The problem with motivation is that you have to be motivated for it to work. And while getting it is easy, keeping it is tremendously difficult for most people. That’s why the gym is full in January and empty by March. Motivation is fleeting. It’s not a driver of success. It’s merely exhaust, a byproduct of the true fuel that lives within each of us.
The trick to obtaining any goal is recognizing whether or not it actually exists – whether it is big enough, important enough, and emotionally meaningful enough to garner your focus and push out all other competitors for your time. A goal can’t be a simple want or fleeting desire. Anyone can change their behavior in the short-term (work out, eat right, speak up, network more, etc.), but people will revert to old behaviors quickly if the new ones are not anchored.
Motivation only works when it goes deeper than behavior change. People find success when the goal is linked to a compelling, habit-forming, long-term vision that is tied to an unshakeable belief. It is made even stronger if prompted by an emotional insight. That’s the formula for lasting results:
Insight + Belief + Behavior Change = Result
True motivation is born in the insight, grows up in the belief, and turns pro in daily behavior. As a coach I see it all the time. A person is trapped by a limiting perspective and can only see one path. There are countless versions of this story. They believe that are stuck being the fat kid, the corporate cube dweller, the x-level business leader. In each case they are only as right as they wish to be.
We each have our boxes. The dirty secret is that we put ourselves in them and toss the key. Once we widen our perspective we can truly change our beliefs and thus be motivated to commit to behavior change.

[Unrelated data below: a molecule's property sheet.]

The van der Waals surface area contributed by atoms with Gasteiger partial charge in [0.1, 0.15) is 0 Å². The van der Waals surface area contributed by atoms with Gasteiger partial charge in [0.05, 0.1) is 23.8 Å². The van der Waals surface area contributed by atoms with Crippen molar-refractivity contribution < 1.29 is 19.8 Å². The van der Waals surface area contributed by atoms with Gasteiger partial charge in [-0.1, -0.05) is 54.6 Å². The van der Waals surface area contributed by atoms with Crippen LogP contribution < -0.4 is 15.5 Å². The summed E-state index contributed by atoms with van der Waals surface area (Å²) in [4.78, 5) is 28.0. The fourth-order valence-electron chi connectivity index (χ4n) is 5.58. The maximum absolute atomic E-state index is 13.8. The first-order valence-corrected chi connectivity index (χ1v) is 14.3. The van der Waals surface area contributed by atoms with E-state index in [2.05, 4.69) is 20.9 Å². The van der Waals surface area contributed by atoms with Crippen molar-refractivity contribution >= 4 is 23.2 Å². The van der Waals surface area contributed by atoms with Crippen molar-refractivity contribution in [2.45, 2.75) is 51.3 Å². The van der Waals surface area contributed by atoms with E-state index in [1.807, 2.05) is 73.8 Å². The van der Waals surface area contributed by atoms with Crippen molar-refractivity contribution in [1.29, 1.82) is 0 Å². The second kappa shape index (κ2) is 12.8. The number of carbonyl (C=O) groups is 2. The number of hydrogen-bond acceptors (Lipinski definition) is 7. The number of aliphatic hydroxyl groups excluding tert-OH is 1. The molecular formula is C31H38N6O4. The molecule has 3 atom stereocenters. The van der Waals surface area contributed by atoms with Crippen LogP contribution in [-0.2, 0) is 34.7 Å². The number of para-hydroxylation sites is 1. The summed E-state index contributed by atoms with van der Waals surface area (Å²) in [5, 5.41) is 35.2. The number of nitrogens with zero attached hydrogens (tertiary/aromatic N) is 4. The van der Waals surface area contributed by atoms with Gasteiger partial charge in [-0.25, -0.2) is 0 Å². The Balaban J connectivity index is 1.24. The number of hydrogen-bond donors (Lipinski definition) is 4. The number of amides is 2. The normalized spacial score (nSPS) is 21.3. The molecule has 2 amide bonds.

The question is how do we obtain this belief-changing, behavior-shifting insight? Sometimes it happens organically through an experience. The smoker gets health scare and quits. Sometimes it happens via a teachable moment. A person hears a speaker or reads a book that connects with him or her so profoundly that it triggers a change. Most often however, it takes far more effort. This can come via self-reflection, mentoring or targeted coaching.
Regardless of the process, the individual must be ready to fight for the goal. Changes, especially personal change is never easy. But, clearly they are possible. I’ve seen them materialize in my own coaching practice. Examples include a food stamp recipient turned foodie, an introvert learning to flex her style, and a corporate employee turned entrepreneur. Remember the fat kid mentioned above? He got motivated to be an Iron Man once he saw himself as a father. His insight created new results for himself and sparked change in others.
Motivation isn’t easy, but it can be magical.
Need a career coach? Contact me via www.PlotlineLeadership.com.
Be sure to check out my latest book The Introvert’s Guide to Job Hunting and follow me on Twitter at @timtoterhi